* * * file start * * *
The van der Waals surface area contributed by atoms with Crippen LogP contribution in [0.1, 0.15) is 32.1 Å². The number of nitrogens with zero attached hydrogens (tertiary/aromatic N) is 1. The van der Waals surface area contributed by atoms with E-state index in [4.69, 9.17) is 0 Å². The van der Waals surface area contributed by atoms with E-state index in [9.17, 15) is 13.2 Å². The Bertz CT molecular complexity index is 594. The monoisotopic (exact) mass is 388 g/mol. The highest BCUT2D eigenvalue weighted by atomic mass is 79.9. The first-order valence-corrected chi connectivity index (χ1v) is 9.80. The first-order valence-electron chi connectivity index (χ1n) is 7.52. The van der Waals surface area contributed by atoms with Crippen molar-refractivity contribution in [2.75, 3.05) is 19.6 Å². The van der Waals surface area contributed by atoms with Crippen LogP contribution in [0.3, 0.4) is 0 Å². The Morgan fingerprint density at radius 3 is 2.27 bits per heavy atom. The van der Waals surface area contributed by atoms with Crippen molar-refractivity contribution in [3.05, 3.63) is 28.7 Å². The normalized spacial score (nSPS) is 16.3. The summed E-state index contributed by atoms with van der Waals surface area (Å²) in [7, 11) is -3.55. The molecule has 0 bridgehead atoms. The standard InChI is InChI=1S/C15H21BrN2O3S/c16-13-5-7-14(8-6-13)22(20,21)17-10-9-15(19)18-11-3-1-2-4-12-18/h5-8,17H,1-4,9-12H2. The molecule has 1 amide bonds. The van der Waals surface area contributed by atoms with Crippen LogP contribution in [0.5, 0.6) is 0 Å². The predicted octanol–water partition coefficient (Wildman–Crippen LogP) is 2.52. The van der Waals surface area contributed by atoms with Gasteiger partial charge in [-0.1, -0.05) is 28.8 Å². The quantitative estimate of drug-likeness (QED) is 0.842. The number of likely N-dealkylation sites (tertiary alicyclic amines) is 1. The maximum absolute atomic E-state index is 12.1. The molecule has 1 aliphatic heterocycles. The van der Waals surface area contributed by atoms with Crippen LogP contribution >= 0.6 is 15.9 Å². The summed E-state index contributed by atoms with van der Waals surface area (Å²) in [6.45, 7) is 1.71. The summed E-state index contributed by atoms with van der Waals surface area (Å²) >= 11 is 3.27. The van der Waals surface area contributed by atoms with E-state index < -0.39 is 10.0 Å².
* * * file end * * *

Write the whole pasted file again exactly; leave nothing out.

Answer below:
The van der Waals surface area contributed by atoms with Crippen LogP contribution in [0.1, 0.15) is 32.1 Å². The number of nitrogens with zero attached hydrogens (tertiary/aromatic N) is 1. The van der Waals surface area contributed by atoms with E-state index in [4.69, 9.17) is 0 Å². The van der Waals surface area contributed by atoms with E-state index in [9.17, 15) is 13.2 Å². The Bertz CT molecular complexity index is 594. The monoisotopic (exact) mass is 388 g/mol. The highest BCUT2D eigenvalue weighted by atomic mass is 79.9. The first-order valence-corrected chi connectivity index (χ1v) is 9.80. The first-order valence-electron chi connectivity index (χ1n) is 7.52. The van der Waals surface area contributed by atoms with Crippen molar-refractivity contribution in [2.75, 3.05) is 19.6 Å². The van der Waals surface area contributed by atoms with Crippen LogP contribution in [0.3, 0.4) is 0 Å². The Morgan fingerprint density at radius 3 is 2.27 bits per heavy atom. The van der Waals surface area contributed by atoms with Crippen molar-refractivity contribution in [3.05, 3.63) is 28.7 Å². The normalized spacial score (nSPS) is 16.3. The summed E-state index contributed by atoms with van der Waals surface area (Å²) in [7, 11) is -3.55. The molecule has 0 bridgehead atoms. The standard InChI is InChI=1S/C15H21BrN2O3S/c16-13-5-7-14(8-6-13)22(20,21)17-10-9-15(19)18-11-3-1-2-4-12-18/h5-8,17H,1-4,9-12H2. The molecule has 1 amide bonds. The van der Waals surface area contributed by atoms with Crippen LogP contribution in [0.5, 0.6) is 0 Å². The predicted octanol–water partition coefficient (Wildman–Crippen LogP) is 2.52. The van der Waals surface area contributed by atoms with Gasteiger partial charge in [-0.1, -0.05) is 28.8 Å². The quantitative estimate of drug-likeness (QED) is 0.842. The number of likely N-dealkylation sites (tertiary alicyclic amines) is 1. The maximum absolute atomic E-state index is 12.1. The molecule has 1 aliphatic heterocycles. The van der Waals surface area contributed by atoms with Crippen LogP contribution >= 0.6 is 15.9 Å². The summed E-state index contributed by atoms with van der Waals surface area (Å²) in [6.45, 7) is 1.71. The summed E-state index contributed by atoms with van der Waals surface area (Å²) >= 11 is 3.27. The van der Waals surface area contributed by atoms with E-state index < -0.39 is 10.0 Å².